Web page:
C1, 10,20, 50 Penalty of the error term

gamma 0.0001, 0.001,0.01, 0.1 Coefﬁcient for the used kernel

Random Forests n_estimators 20, 50, 100 Trees in the forest

max_depth 1, 5, 10, 50 Maximum depth of the tree

min_samples_split 0.2, 0.4,0.8, 1.0 Minimum samples to split an internal node

Computation 2019,7, 67 9 of 24

The second set of parameters to be tuned is represented by the hyper-parameters, which are not

from the classiﬁers anymore, but are related to the non-anchored WFO and ICA feature selection.

Table 3shows the hyper-parameters that need to be optimized according to the chosen metric. They are

(i) the dimension of the window for each walk; (ii) the training set size; (iii) lag size; and (iv) number

of output signals of the considered ICA feature selection approach. These hyper-parameters are

optimized through the chosen performance metrics after ensemble classiﬁcation of testing data, where

test_size =window_size −train_size −validation_size

. These hyperparameters’ self-conﬁguration

step of our approach is carried out only within the IS part of our dataset, according to a considered

metric. Once the hyperparameters and intrinsic parameters are found in the IS data, the algorithm

transfers the hyperparameters only to the OOS dataset. Then, only the intrinsic parameters of the

ensemble are optimized and, thus, the ensemble is ready to test new data.

Table 3. Hyper-parameters grid.

Parameter Values Description

window_size 100, 150,200, 250,300 Days used for the training and test sets deﬁnition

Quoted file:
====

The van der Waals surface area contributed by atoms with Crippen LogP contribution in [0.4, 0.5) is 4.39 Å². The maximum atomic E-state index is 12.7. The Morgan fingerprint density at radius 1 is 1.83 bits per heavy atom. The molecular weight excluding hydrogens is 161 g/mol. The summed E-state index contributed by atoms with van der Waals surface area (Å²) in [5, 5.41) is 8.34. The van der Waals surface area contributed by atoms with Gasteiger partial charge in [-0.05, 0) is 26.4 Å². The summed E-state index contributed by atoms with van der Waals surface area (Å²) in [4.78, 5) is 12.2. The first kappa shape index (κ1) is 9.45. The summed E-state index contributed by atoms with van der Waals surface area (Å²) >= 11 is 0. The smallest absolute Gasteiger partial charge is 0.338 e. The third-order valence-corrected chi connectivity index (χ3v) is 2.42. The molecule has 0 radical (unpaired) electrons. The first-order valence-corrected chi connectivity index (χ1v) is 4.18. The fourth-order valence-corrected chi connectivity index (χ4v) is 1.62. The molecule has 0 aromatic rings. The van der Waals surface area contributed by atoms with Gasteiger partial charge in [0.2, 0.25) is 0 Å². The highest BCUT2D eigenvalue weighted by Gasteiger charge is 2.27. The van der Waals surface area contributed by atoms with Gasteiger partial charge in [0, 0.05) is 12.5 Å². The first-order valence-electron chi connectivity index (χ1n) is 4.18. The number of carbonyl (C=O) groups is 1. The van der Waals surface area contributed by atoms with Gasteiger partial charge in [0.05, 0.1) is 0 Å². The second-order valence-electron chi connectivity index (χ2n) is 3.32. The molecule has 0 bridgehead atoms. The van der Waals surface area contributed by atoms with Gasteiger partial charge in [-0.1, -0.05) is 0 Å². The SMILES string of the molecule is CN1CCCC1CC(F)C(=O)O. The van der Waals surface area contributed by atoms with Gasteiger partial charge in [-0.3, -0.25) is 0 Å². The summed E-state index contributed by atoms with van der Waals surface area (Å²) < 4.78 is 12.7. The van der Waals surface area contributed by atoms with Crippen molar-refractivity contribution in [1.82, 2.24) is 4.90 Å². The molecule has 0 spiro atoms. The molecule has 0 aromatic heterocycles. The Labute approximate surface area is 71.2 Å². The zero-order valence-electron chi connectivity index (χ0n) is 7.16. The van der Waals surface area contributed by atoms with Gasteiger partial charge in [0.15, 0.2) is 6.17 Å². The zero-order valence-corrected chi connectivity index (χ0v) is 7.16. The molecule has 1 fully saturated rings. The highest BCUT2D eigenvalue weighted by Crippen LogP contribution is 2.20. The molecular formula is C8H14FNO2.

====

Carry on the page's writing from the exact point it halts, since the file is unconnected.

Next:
train_size 60, 65,70, 75, 80 Percentage of window_size used for the training set

lags 1, 3,5, 7,9 Previous days to use in order to predict the next one

ica_com p 1, 3,5, 7,9 Independent Component Analysis output components

Algorithm 1describes the proposed approach of multi-classiﬁers’ auto-conﬁgurable ensemble.

The algorithm has three main variables: (i)

MAX_F I NAL_MET RIC

(initialized in step 7 of the

algorithm), which will be used in step 28 to check which hyperparameter

h∈H

has the best ensemble

performance metric; (ii)

ENS_METRICS

(initialized in step 8 of the algorithm), which will sum up the

metric of applying the ensemble in test part of IS data in all walks; and (iii)

MAX_WALK_METRI C

(initialized in step 14 of the algorithm), which will be used to optimize classiﬁers intrinsic parameters

in the validation data of each walk. The algorithm starts by, given a combination of hyperparameters

h∈H

, building the walks

W

(step 10) and, for each walk

w∈W

, it builds and transforms features

(steps 12 and 13), doing a grid search in all the classiﬁers’ intrinsic parameters combinations

i∈I

in

order to ﬁnd the best classiﬁer for each walk (steps 16–22). After the best of each classiﬁer is found for

a walk, we apply the ensemble of them accumulating the performance metric in the testing data for all

the walks (step 26). After this is done for each hyperparameter combination, we verify, in steps 28–30,

if the total metric of the ensemble in all the walks is the highest possible. When all the hyperparameter

combinations

h

have their ensemble tested and with their accumulated metrics on the testing data

calculated, in step 33, the algorithm is sure that it found the best possible hyperparameter

h0←H

,

which is returned by the algorithm.

After the hyperparameters are found in the IS data, we start the search for the intrinsic parameters